Like advertising agencies, press release agencies are also a bit conservative in their approach to business. This as a result of writers who agonise over the position of a comma, the correct word in a sentence and the number of words in a release, triple check spelling and run the release by any number of people before pushing the ‘go’ button.
This attitude also spills over into business dealings and the Public Relations industry as a whole is wary of adopting and committing resources to any new tool.
At MyPR we have long been a proponent of the use of Twitter as it suits the nature of our product – not too wordy, quick and efficient. In addition Twitter allows more indexing by the Search Engine robots than Facebook for instance. Click here to see the Twitter Robots.txt and here to see the Facebook Robots.txt for a comparison.
Before this becomes too wordy the meat of this article is that we have now expanded our reach to Facebook and Pinterest in addition to Twitter – giving you many more avenues for exposure from placing your press releases on MyPR. Follow us on Facebook and Pinterest.
We have added a Facebook comment facility at the bottom of each press release.
In addition you will see that each image published on MyPR can now also be easily shared to your Pinterest account – just hover over any image and the Pinterest Share button wil appear in the top left hand corner.
Read on if you are interested in our ‘reservations’ around adopting social media.
What held us back from employing a shotgun approach to social media and utilising as many versions as possible has been the fact that any social media post does not gain traction in the major search engines. Reason: Every single hyperlink back to your (or any other) site from any social media site has the following attribute: rel=”nofollow” which is a signal to Search Engine robots to not follow the link to the page.
Compounding the above is that Social Media sites also actively discourage search engine robots from crawling and indexing their sites. For example Facebooks robots.txt file states in the first line: Notice: Crawling Facebook is prohibited unless you have express written permission. See: http://www.facebook.com/apps/site_scraping_tos_terms.php and goes on to issue instructions to robots to not crawl certain sections of the site.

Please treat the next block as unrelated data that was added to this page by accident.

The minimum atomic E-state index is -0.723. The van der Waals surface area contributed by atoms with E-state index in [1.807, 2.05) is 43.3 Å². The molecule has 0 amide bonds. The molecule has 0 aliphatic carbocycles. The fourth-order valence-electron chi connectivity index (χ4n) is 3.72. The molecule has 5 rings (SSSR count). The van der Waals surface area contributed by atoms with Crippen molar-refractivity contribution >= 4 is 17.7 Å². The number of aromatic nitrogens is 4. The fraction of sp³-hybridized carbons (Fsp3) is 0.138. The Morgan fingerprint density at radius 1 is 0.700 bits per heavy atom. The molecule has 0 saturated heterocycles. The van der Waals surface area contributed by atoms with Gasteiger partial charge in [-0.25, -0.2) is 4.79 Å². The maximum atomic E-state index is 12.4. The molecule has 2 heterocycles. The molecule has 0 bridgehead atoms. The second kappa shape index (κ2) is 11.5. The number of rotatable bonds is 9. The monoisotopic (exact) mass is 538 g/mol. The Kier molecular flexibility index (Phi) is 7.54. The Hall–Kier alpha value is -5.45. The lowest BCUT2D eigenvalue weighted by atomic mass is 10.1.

Lets use plain language rather – ‘crawling’ is defined as a robot travelling through a site looking for content and ‘indexing’ is that robot copying new content and placing it on the robots own server. In essence we allow search engines to copy and use our own content and in return we hope for them to send visitors our way.
There is a war going on between search engines and social media that we are mostly unaware of.
That war is to get a large number of people to use the different sites and, in the case of Facebook usage, the top three African countries are Egypt (16.8 million), Nigeria (11 million) and South Africa (9.4 million). Most are male and under the age of 25.
A study released in August 2014 by Pillay, K. & Maharaj, M.S.* on the usage patterns of Social networking by South Africa Civil Society Organisations (CSOs) reports that 37.8% of organisations have attracted at least 1000 visitors to their social networking sites. The Internet research organisation Socialbakers (2011) estimates that there were approximately 4 511 220 Facebook users in South Africa as at January 2012, which implies that South African CSOs had managed to attract just 0.02% of South African Facebook users to their sites. Only 2.5% of organisations have managed to attract more than 50 000 users to their social network sites.
Sure – most search engines say that they use the number and type of social media mentions as an indicator of popularity and ranking but surely that implies that they then do crawl and take note of all the hyperlinks pointing back to a site. But doing so would be in clear contravention of directives in some robots.txt files.
Frankly – your press releases and MyPR will get far better exposure if you place our RSS feed on your web site. This has also been proven to help with Search Engine Optimisation as the RSS feed changes regularly making your web site pages fresher and acting as a magnet to the ever hungry search engine robots searching for more content to copy. People visiting your site will also appreciate your linking to news relevant to them.
If you have a WordPress web site placing one of our RSS feeds on your site is as follows:
- Choose the feed you want to use from the list here: http://mypr.co.za/free-south-african-press-releases#RSS
- Log in to your WordPress admin account
- Go to ‘Appearance’ –> ‘Widgets’
- Drag the RSS widget to your desired position – Sidebar, Footer etc.
- Paste the RSS feed URL you copied from MyPR into the first line
- Name the feed – e.g. Press Releases from MyPR
- Choose from the options
Hint: You can find the RSS feed URL for just about any WordPress site by adding /feed/ to the sites URl, e.g. http://mype.co.za/new/feed/
* Pillay, K. & Maharaj, M.S., 2014, ‘Social media and mobile communications adoption patterns of South African civil society organisations’, SA Journal of Information Management 16(1), Art.#595, 8 pages. http://dx.doi.org/10.4102/sajim.v16i1.595